Much of the popular press would have us believe that working in the public sector goes hand-in-hand with ‘fat-cat’ salaries (see here; here; and here), gold-plated final salary scheme pensions (here and here) and a job for life. In this context one might wonder why anyone would want to work anywhere else! Yet as this article by The Guardian demonstrates, these sensationalist headlines do not reflect the reality of the vast majority of public sector workers. Indeed, as the Full Fact website concludes,
The Office of National Statistics report actually notes many of the caveats raised by the unions, however much of this important context has been lost in the media reporting on the issue. Far from conclusively reporting the relative pay of workers in the private and public sectors, the ONS report seems to ask more questions than it answers.
So what are the benefits of working in the public sector? Indeed, are there any benefits at all?
1. It is hard
Working in the public sector is, in my opinion, harder than working in the private sector. Now let me qualify that statement. I don’t mean that all those who work in the public sector work longer hours or put in more effort over the average day than those who work in the private sector. But it is more difficult in the sense that measures of success are more difficult to define (and can shift over time). In the private sector, again to generalise, the measure of success is profit and the ultimate boss is the shareholders. In the public sector there are many different stakeholders including politicians (sometimes from opposing political parties), voters, the general public and service users – all of whom may have competing priorities in terms of what they perceive as being success. So, in other words, the public sector is more complex and linked to this efficiency savings are harder to achieve. How is this a benefit? Well, some people may quite like a challenge! At the same time it means that typically no two days will be the same and working with multiple groups of stakeholders, including international agencies, national governments and the general public, can be hugely rewarding in its own right.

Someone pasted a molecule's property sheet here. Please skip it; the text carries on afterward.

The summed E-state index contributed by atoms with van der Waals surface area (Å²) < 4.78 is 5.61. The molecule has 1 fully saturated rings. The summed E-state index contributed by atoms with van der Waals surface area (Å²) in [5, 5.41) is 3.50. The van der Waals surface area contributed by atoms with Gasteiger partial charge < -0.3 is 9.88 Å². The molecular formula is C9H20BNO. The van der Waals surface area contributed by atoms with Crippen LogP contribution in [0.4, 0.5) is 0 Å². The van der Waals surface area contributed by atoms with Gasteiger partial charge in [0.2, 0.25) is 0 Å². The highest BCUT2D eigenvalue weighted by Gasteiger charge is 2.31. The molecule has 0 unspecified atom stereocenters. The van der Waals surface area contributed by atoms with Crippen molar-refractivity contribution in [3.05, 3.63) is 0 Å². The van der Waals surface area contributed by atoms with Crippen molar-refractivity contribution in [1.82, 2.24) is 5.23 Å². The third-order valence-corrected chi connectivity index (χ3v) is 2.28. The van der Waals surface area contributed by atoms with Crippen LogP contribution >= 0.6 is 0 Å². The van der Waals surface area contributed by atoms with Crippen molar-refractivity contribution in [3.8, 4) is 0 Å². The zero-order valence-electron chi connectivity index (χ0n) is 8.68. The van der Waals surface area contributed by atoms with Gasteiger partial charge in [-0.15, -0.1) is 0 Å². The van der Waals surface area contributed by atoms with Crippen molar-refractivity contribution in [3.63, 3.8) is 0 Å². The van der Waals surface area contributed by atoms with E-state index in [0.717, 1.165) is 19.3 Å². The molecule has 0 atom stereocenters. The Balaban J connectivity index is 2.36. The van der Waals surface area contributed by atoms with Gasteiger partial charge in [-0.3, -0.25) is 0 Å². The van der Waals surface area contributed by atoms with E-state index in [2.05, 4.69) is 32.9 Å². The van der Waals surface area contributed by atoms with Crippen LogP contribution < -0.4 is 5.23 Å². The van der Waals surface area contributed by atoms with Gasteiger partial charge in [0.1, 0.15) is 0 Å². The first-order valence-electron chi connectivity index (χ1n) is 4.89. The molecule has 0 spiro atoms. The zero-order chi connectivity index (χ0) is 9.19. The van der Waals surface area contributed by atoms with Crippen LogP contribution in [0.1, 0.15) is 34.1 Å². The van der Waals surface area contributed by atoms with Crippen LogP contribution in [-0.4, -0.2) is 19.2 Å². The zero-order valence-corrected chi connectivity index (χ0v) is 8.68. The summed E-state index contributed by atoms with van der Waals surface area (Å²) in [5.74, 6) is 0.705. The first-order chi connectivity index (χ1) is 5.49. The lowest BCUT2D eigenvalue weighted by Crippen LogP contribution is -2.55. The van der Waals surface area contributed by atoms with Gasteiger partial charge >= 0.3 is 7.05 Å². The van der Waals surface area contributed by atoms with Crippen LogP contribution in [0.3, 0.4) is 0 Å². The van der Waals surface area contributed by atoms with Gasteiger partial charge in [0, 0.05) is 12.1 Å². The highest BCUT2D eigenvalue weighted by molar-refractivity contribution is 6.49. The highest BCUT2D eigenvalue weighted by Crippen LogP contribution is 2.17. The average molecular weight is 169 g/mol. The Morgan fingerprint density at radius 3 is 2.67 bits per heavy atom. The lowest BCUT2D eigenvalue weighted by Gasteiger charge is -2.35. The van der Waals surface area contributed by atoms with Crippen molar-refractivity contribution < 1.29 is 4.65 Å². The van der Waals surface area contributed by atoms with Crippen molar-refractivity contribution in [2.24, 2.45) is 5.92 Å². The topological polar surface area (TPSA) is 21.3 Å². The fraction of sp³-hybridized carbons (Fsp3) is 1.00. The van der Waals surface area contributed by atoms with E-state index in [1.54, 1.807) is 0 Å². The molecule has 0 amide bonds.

2. It is not well paid
Again, it might seem counter-intuitive to highlight poor pay as an advantage of working in the public sector. To clarify, what I am referring to here is that there is comparatively poor pay in relation to equivalent jobs in the private sector. This has been demonstrated in ONS data, as referred to in this report by The Guardian, which shows that those with a degree or equivalent earn less in the public sector than in the private sector. So, if you are motivated by financial rewards, the public sector is most definitely not for you. People who work in the public sector tend to be motivated by, what has become known as, public service motivation (PSM). This explains how many of those who work in the public sector do so, not because of the personal benefits that accrue from this employment, but because of the social value of these jobs. Significant research has been conducted into the nature of PSM (see Perry 1996; Perry, 1997; Crewson, 1997; Houston, 2000; Wright et al., 2013; Desmarais and Gamassou, 2014; and Ritz, 2016). Although different definitions abound, originally PSM was seen to involve: attraction to public policy making, commitment to the public interest, civic duty, social justice, self-sacrifice, and compassion. These are the real benefits of working in the public sector.
To put it another way, we should consider this, across the UK more than 5 million people are employed in the public sector. In Scotland 20.9% of the workforce is employed in the public sector. That does not include the significant numbers of people who work in private and third sector organisations delivering or supporting public services. Those people do not work in those roles because they are easy or well paid. People choose to work in the public sector because they believe in public service values and they believe in the potential of public services to improve the lives of the most vulnerable in our society and support thriving and sustainable communities. What other reason do you need?
This blog is an extended version of an interview which appeared in Prospects Magazine.